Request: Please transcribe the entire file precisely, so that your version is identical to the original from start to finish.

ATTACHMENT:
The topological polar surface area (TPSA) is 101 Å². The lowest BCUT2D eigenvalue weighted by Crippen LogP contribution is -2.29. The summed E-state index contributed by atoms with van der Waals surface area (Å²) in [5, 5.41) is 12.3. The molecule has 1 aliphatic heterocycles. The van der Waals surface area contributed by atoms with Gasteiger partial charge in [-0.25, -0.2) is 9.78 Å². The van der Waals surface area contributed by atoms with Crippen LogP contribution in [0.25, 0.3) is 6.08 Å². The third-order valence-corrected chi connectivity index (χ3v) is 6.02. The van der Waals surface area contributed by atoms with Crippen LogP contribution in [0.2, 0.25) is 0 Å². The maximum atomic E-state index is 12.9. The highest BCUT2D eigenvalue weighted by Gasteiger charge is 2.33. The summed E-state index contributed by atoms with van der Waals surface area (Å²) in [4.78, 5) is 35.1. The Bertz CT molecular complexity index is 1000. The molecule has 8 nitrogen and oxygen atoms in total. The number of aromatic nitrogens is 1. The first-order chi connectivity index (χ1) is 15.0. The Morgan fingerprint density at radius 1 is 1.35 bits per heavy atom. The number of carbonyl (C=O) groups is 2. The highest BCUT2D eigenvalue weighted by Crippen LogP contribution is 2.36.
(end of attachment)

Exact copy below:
The topological polar surface area (TPSA) is 101 Å². The lowest BCUT2D eigenvalue weighted by Crippen LogP contribution is -2.29. The summed E-state index contributed by atoms with van der Waals surface area (Å²) in [5, 5.41) is 12.3. The molecule has 1 aliphatic heterocycles. The van der Waals surface area contributed by atoms with Gasteiger partial charge in [-0.25, -0.2) is 9.78 Å². The van der Waals surface area contributed by atoms with Crippen LogP contribution in [0.25, 0.3) is 6.08 Å². The third-order valence-corrected chi connectivity index (χ3v) is 6.02. The van der Waals surface area contributed by atoms with Crippen LogP contribution in [0.2, 0.25) is 0 Å². The maximum atomic E-state index is 12.9. The highest BCUT2D eigenvalue weighted by Gasteiger charge is 2.33. The summed E-state index contributed by atoms with van der Waals surface area (Å²) in [4.78, 5) is 35.1. The Bertz CT molecular complexity index is 1000. The molecule has 8 nitrogen and oxygen atoms in total. The number of aromatic nitrogens is 1. The first-order chi connectivity index (χ1) is 15.0. The Morgan fingerprint density at radius 1 is 1.35 bits per heavy atom. The number of carbonyl (C=O) groups is 2. The highest BCUT2D eigenvalue weighted by Crippen LogP contribution is 2.36.